Ozolua, originally called Okpame and later called
Ozolua the Conqueror), was an Oba of the
Kingdom of Benin
Kingdom of Benin from 1483
until 1514. He greatly expanded the Kingdom through warfare and
increased contact with the Portuguese Empire. He was an important Oba
in both history of the
Kingdom of Benin
Kingdom of Benin and retains importance in the
folklore and celebrations of the region.
3 See also
Prince Okpame was the third son of
Ewuare who had significantly
Kingdom of Benin
Kingdom of Benin during his reign from 1440 until 1473.
Following the death of Ewuare, his eldest surviving son, Esi, was
assassinated by a poison arrow at his coronation and his second oldest
son, Olua, ruled with significant domestic dissent for seven years.
After a short-lived rule of the kingdom by a collection of chieftains,
Prince Okpame was named the Oba (in either 1480 or 1483) and took the
His rule was defined largely by significant military expansion of the
Kingdom of Benin. This included a successful attack against the
Kingdom of Owo. While historical accounts of the battle differ, the
end result left
Owo with its independence while still requiring that
it pay tribute to Benin. In diplomatic exchanges with the
Portuguese, he claims to have been victorious in over 200 battles.
These victories earned him the title
Ozolua n'Ibarmoi (or
Conqueror) and in statues and artwork he is often displayed as a great
Although limited trade and contact with the Portuguese had begun under
his father Ewuare, the contact expanded significantly under Ozolua
with Portuguese explorer John Alfonso d'Aveiro entering the capital
Benin City in 1485 and accompanying Ozolua, although not
participating, in war.
Ozolua was intrigued by the possibilities
of firearms for expansion of the kingdom but was informed by d'Aveiro
that firearm trade was only possible with Christian allies of the
Portuguese. As a result,
Ozolua sent an ambassador to Portugal in the
early 1500s to propose missionary activity in the kingdom and a royal
conversion to Christianity in exchange for trade in firearms (at
least one source indicates that he himself went to Portugal at some
point). The Portuguese did not agree, but did send a group of
missionaries to the kingdom in 1514. However, finding a kingdom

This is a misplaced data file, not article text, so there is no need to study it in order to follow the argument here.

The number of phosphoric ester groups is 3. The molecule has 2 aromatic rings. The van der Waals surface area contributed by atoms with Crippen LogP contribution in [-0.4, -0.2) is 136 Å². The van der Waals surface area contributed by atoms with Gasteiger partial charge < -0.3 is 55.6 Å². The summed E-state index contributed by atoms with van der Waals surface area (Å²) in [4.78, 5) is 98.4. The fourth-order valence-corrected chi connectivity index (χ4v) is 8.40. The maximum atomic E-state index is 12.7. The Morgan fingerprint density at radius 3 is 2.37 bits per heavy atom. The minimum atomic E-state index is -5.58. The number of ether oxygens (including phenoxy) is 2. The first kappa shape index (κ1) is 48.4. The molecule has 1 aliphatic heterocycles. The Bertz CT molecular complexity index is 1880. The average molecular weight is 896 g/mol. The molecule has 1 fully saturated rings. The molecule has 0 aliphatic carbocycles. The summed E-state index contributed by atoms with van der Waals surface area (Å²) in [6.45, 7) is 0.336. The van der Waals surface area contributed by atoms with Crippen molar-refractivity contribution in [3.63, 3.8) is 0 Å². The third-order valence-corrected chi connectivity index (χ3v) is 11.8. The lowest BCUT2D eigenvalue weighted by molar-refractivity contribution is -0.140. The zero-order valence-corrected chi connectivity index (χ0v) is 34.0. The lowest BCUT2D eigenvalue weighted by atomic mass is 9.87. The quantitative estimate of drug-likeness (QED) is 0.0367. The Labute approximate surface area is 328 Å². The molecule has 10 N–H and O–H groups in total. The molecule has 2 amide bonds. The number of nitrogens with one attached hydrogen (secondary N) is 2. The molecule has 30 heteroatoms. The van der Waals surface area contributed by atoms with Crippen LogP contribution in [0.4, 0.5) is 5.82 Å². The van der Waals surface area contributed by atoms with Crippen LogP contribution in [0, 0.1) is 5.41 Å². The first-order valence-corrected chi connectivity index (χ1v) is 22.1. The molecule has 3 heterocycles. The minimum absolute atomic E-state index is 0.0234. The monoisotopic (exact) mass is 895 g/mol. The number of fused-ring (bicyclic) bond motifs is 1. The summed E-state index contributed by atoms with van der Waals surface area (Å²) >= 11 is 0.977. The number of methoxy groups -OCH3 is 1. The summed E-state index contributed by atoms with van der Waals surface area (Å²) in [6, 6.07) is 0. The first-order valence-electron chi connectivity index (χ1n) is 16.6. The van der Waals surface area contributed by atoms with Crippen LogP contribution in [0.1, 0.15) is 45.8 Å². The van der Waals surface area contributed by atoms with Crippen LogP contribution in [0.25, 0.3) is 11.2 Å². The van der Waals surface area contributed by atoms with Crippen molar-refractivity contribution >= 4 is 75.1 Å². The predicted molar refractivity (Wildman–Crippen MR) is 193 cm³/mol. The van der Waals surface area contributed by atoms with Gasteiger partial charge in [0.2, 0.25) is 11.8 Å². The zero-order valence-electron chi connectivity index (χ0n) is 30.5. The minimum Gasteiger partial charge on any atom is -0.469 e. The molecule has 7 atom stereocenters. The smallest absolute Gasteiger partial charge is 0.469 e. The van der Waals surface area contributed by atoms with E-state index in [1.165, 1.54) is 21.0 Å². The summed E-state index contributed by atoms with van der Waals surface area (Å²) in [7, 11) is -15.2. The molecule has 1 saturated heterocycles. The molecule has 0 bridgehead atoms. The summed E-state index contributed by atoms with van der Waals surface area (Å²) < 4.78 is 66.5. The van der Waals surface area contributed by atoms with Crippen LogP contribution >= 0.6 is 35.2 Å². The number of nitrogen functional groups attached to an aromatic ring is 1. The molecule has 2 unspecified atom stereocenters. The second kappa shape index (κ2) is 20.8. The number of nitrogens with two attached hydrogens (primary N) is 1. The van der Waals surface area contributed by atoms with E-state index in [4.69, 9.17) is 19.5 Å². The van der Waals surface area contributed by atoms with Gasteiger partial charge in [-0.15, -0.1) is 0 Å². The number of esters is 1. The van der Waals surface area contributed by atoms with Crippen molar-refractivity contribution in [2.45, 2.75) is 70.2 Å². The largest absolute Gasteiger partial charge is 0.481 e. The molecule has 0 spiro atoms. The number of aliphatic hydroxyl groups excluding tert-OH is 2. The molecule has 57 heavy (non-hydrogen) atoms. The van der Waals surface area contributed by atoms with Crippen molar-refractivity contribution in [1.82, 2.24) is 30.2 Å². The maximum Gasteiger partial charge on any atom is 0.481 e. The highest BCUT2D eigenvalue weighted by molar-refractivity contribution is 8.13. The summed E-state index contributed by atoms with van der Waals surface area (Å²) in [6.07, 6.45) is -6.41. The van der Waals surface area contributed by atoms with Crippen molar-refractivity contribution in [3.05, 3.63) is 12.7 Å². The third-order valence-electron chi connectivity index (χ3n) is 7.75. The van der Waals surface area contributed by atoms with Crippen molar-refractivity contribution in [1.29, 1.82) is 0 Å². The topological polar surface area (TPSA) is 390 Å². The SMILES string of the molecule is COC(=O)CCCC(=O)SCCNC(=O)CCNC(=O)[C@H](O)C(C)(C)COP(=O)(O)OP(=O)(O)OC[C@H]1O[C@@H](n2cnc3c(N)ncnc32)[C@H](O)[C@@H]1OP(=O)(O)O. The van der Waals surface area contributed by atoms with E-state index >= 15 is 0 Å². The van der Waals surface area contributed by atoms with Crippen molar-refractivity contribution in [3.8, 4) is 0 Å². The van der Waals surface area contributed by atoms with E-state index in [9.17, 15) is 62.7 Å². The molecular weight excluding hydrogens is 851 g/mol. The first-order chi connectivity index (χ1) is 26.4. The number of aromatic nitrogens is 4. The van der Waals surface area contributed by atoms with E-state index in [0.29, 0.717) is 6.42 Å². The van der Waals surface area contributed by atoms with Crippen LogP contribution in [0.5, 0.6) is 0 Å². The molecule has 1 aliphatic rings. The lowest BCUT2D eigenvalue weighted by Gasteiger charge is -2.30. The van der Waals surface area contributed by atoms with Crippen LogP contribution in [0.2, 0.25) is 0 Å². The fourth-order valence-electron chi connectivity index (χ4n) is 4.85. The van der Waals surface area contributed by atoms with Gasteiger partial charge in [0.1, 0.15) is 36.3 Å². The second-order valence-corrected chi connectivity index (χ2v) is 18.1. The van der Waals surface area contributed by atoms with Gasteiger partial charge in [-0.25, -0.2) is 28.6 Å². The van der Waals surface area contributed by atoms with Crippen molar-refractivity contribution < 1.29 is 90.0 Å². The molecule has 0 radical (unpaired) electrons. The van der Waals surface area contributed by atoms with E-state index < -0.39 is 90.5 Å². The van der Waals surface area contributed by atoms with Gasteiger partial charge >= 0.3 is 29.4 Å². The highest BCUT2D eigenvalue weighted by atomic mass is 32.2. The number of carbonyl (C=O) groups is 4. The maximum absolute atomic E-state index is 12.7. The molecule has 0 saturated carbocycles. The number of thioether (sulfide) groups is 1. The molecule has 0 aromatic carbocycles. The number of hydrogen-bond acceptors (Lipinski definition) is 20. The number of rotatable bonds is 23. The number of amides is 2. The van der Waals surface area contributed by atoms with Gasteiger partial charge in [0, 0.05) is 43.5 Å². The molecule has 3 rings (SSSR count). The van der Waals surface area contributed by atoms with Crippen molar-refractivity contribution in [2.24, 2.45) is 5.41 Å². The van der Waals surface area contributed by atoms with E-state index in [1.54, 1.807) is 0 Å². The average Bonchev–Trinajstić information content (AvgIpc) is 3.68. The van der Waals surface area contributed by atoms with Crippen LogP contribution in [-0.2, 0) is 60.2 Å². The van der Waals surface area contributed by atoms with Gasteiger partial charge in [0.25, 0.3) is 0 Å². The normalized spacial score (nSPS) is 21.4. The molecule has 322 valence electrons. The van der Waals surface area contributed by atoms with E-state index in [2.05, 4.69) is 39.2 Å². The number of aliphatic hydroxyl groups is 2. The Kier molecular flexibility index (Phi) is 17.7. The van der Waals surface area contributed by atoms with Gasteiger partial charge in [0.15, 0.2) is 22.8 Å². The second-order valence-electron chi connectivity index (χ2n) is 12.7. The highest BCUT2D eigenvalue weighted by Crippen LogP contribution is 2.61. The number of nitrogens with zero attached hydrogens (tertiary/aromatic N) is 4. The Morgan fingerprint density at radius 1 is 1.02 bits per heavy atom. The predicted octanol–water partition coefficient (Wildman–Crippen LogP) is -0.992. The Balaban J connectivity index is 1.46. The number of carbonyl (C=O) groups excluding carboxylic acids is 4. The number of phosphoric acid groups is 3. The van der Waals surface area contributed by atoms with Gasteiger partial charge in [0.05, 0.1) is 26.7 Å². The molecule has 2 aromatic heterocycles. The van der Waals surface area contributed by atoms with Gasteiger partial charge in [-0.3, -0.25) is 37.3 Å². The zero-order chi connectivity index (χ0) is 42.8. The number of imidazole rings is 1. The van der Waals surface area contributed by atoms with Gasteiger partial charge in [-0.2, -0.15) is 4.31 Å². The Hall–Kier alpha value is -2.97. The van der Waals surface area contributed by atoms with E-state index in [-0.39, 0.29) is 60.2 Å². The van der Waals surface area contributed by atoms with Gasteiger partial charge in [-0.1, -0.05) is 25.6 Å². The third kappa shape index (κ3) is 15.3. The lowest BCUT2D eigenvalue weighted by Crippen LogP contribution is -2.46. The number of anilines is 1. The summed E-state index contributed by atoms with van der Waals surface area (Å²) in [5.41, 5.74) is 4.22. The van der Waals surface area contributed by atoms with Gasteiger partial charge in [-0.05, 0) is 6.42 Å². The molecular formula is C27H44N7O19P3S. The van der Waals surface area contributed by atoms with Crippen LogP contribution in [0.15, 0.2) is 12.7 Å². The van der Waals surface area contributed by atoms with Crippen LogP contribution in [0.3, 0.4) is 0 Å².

uninterested in Christianity if it did not facilitate trade in
firearms, the missionaries quickly left.
The end of Ozolua's reign is bound with a number of important
folktales in the region. It is known that he had two sons,
Arualan and that at the end of his reign there was a war regarding
royal succession between the two brothers and
Esigie became the new
Oba of the Benin Kingdom. One popular story holds that in his old
Ozolua mistakenly named his son Arualan the ruler of Udo (a small
village in the Kingdom) rather than the ruler of Edo (or Benin City,
the capital of the Kingdom). Regardless, the confusion brings the two
sons into warfare. According to the tale, Arualan brings together a
substantial force and with significant confidence tells the people
remaining in his city that if he fails to be victorious they should
throw every possession of his into the nearby lake. As his army pushes
to Benin City, the resident of the city and Esigie's army flee to
avoid battle. Arualan returns disappointed that he did not have the
chance at victory and the villagers seeing his dejected return assume
the worst and throw his possessions into the lake, he follows his
possessions never to be seen again.
Although sources agree on the general date of the end of his reign at
1514, they disagree on the date of death. Hastings claims that he was
deposed in 1514 and assassinated by military leaders when the promise
of firearms did not materialize. Most other sources date his death
from natural causes to 1520.
^ a b c d e Watson, Noelle (1996). International Dictionary of
Historical Places: Middle East and Africa. Chicago, IL: Fitzroy
Dearborn. p. 126.
^ a b c d e f Falola, Toyin (2009). Historical Dictionary of Nigeria.
Lanham, Md: Scarecrow Press.
^ Robert Smith (1969). Kingdoms of the Yoruba. Methuen & Co.
^ a b Hastings, Adrian (1994). The Church in Africa, 1450-1950.
^ a b Okpewho, Isidore (1998). Once upon a Kingdom. Bloomington, IN:
Indiana University Press.
Obas of the
Benin Empire and the Benin/Edo traditional state
Eweka I (1180–1246)
Benin Empire (1440-1897)
Akenzua I (1713–1740)
Ovonramwen Nogbaisi (1888–1914)
Under British rule (1897-1960)
Eweka II (1914–1933)
Akenzua II (1933–1960)
Under Nigerian rule
Akenzua II (1960–1978)
Erediauwa I (1979–2016)